The parish of Rochester with Byrness lies at the northern end of the Rede Valley in Northumberland. Its northern edge borders on Scotland, to the south lies the parish of Otterburn, on the eastern side the landscape is dominated by the Ministry of Defence ranges and to the west lie the hills separating the Rede Valley from North Tynedale.

The main highway is the A68 which provides one of the main routes between England and Scotland. Along this road are situated the two main settlements of the parish. The village of Rochester, together with High Rochester around the ancient Roman fort of Bremenium, and the village Byrness, originally a forestry village and now the largest centre of population.

Outside these villages people live in relatively isolated farms and homesteads. There is a great sense of community in the parish, despite the sparse population. The majority of families have lived in the area for many years, but a large number of incomers have also settled here.  Both villages have a church and a village hall and social events are well attended.

The upper Rede valley is a haven for wild life including red squirrels, deer, badgers and otters. If you are lucky you could spot sea trout and salmon. The fells and forest are full of a variety of birds such as woodpeckers, buzzards and curlew while on Catcleugh Reservoir can be seen oyster catchers and swans.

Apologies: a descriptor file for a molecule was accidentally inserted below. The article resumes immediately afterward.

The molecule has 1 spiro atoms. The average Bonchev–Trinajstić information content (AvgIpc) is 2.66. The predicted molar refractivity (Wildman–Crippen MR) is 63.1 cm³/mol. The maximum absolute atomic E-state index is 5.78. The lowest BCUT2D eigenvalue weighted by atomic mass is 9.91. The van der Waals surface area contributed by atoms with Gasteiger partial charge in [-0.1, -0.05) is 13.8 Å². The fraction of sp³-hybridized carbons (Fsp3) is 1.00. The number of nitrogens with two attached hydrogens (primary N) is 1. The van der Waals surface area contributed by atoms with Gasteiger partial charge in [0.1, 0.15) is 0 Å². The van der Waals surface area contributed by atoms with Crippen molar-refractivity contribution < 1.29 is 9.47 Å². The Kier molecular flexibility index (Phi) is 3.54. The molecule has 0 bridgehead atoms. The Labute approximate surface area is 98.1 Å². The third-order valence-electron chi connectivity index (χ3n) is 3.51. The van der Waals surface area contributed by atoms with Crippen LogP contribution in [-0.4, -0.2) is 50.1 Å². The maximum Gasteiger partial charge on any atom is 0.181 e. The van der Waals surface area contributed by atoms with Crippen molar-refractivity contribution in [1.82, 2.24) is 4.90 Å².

In the 19th century the reservoir was built to provide water for Tyneside. In the church of St. Francis at Byrness, which is the smallest church in Northumberland, a stained glass window commemorates the workers who died during the construction of Catcleugh Reservoir. One of the original workman’s cabins can still be visited on open days.

Catcleugh workers commemorative window, St. Francis' church, Byrness (Photo: John Smith)


Otterburn training lies in north Northumberland and a major part of it sits within the parish of Rochester with Byrness.  Military training has taken place in this area since 1911 when the range was purchased from Lord Redesdale.  In total the range covers 58,000 acres.  The training area is the primary artillery range in the United Kingdom and is used by members of all three services and also by foreign forces.  Major exercises take place all year round in a challenging rugged environment and the range is used by over 50,000 personnel annually. 

The headquarters for the range is at Otterburn camp where there is also accommodation for some 1,300 personnel.  Employing over 100 staff the MoD is a major contributor to the economy of north Northumberland.

The training area is rich in wildlife and archaeology and large areas are open to the public at any time.

Firing times at Otterburn Camp can be found on the attached link


Title Page photograph of Rochester Village by Richard Massey

sitemap | cookie policy | privacy policy | accessibility statement